While waiting for the paint to dry I practiced using the stencils so that when the tray's surface was ready, so was I! 

The final step was decoupaging the handles with a printed paper napkin to add pattern and charm. 

And then of course, capturing the result in photos, starting with this one taken by the talented Tim Marshall

And this one I snapped at my own dining room table.

I have other projects -- large and small -- that I'll be sure to share soon.

Find Saltwash where I did at Sea Rose Cottage online or at the shop in Bristol, Rhode Island
or order online at and use the special discount code: tinkered for 10% off.

As always, thanks for visiting!


Wednesday, August 30, 2017

in pursuit of pip studio

Through international blogging friendships I've discovered all kinds of beautiful decor lines across the sea. There's Cabbages & Roses and Cath Kidston in the UK, Greengate in Denmark, Tilda in Norway, and Pip Studio in The Netherlands, among others.
My sister Betsy and I occasionally spot random Pip Studio products at HomeGoods: paper napkins, a tin tray, small porcelain bowls, all with the tell-tale vivid color combos, thin patterned borders, and over-sized motifs of birds and flowers. 

But alas, we're at the mercy of HomeGoods' limited and sporadic offerings, and shipping from the Pip website is around 57 Euros making it rather cost-prohibitive, even for a rationalized indulgence. Every now and then Betsy would say to me, "Imagine going to Amsterdam? To Pip Studio?"

Well, yadda yadda yadda, Betsy, our sister Dede and I, just returned from a whirlwind trip to Amsterdam. And guess what? There's no physical location of Pip Studio! A department store called De Bijenkorf in the main square of the city is the exclusive carrier and so of course, that's where we headed on Day 1.

We arrived in Amsterdam so excited but tired having ventured from plane to train to taxi to our hotel after a red-eye flight from Newark on zero sleep.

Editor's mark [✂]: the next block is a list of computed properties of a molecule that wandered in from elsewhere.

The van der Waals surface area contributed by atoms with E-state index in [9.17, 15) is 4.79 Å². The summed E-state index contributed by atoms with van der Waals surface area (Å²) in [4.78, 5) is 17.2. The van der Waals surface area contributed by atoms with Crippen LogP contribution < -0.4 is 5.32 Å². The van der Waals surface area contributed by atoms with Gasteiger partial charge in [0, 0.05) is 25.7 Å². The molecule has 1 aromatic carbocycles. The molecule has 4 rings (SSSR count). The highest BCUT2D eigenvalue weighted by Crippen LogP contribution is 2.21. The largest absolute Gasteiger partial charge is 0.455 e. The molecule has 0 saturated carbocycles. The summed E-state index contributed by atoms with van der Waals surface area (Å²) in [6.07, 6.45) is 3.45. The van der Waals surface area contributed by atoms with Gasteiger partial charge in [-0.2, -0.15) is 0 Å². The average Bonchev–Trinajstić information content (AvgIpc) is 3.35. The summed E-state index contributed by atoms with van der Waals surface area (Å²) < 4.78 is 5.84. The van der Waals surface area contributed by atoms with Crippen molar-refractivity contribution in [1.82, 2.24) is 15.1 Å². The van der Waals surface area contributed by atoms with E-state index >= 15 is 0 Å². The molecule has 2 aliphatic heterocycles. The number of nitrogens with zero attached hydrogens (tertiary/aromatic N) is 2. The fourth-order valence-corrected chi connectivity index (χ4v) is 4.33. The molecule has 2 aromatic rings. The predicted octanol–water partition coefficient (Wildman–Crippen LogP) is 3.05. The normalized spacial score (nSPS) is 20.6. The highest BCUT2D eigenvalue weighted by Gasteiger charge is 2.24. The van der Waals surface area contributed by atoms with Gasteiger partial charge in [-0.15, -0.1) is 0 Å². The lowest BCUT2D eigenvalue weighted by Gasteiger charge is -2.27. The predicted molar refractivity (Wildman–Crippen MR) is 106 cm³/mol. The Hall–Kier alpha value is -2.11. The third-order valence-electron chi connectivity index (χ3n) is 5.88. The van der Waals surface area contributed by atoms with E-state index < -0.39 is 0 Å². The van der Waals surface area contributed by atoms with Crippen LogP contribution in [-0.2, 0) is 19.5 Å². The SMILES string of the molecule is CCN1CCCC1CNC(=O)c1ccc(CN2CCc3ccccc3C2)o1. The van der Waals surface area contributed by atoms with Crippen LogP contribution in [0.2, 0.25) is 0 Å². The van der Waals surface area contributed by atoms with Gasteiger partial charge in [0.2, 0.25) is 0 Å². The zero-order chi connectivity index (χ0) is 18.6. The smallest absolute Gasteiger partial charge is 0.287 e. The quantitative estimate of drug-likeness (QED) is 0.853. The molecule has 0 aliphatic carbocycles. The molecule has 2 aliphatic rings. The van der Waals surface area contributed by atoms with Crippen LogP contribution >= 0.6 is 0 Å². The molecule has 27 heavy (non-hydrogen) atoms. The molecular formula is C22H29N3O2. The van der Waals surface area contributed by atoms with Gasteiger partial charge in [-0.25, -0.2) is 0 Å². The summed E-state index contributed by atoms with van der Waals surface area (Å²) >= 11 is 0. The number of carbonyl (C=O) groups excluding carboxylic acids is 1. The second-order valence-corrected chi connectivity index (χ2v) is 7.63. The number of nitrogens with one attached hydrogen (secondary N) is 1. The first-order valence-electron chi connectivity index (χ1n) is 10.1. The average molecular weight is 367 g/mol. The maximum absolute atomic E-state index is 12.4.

Here I am, dressed in layers for hot, cold and anything in between. Our room wouldn't be available for hours and so we three sisters decided to trek to De Bijenkorf! We were tired, warm, and a little cranky, and when we make our way up the escalator to the Pip Studio display, we were underwhelmed by the porcelain-only selection. 

Around the corner there were also robes and duvet covers. Punch line: I don't wear a robe and am not a fan of duvet covers. No wallpaper or towels or quilts. Boo hoo.

We kind of shook our heads and had a chuckle and wearily walked back to the hotel to rest before heading to the Van Gogh Museum (quite an aggressive agenda). 

A few days later, we were well-rested and ready to revisit De Bijenkorf!

With a fresh set of eyes, we reconciled that the Pip Studio display sufficed. Betsy (center) didn't quite need the space in her suitcase as planned but she and I both bought a few special pieces. 

While we didn't find the Pip wares of our dreams, we did embark on an international trip that would make our parents proud. We navigated trams and cabs, took a canal cruise, enjoyed a half-day tour of the countryside, and so much more! It was a fabulous trip that I'll never forget. You can find many photos on my Instagram page but below are some favorites of the 500 I snapped! Top to bottom (captions isn't working properly): 1) There are bikes all over Amsterdam and shops that sell decorative bells and seat covers; 2) My favorite shop Juffrouw Splinter; 3) The salon/cafe of 't hotel where we stayed; 4) and the hotel exterior at dusk; 5) The windmills at Zaanse Schans 6) glossy-green exteriors in the area; 7) A narrow path in Voldendam; 8) Typical canal view; 9) Souvenirs! 10) Childhood fave Miffy aka Ninjte; 11) My souvenirs; 12) Flowers drying above and fresh varieties below at Bloemenmarkt.

Thank you for reading! Wishing you happy adventures and Pip Studio sightings at a HomeGoods near you!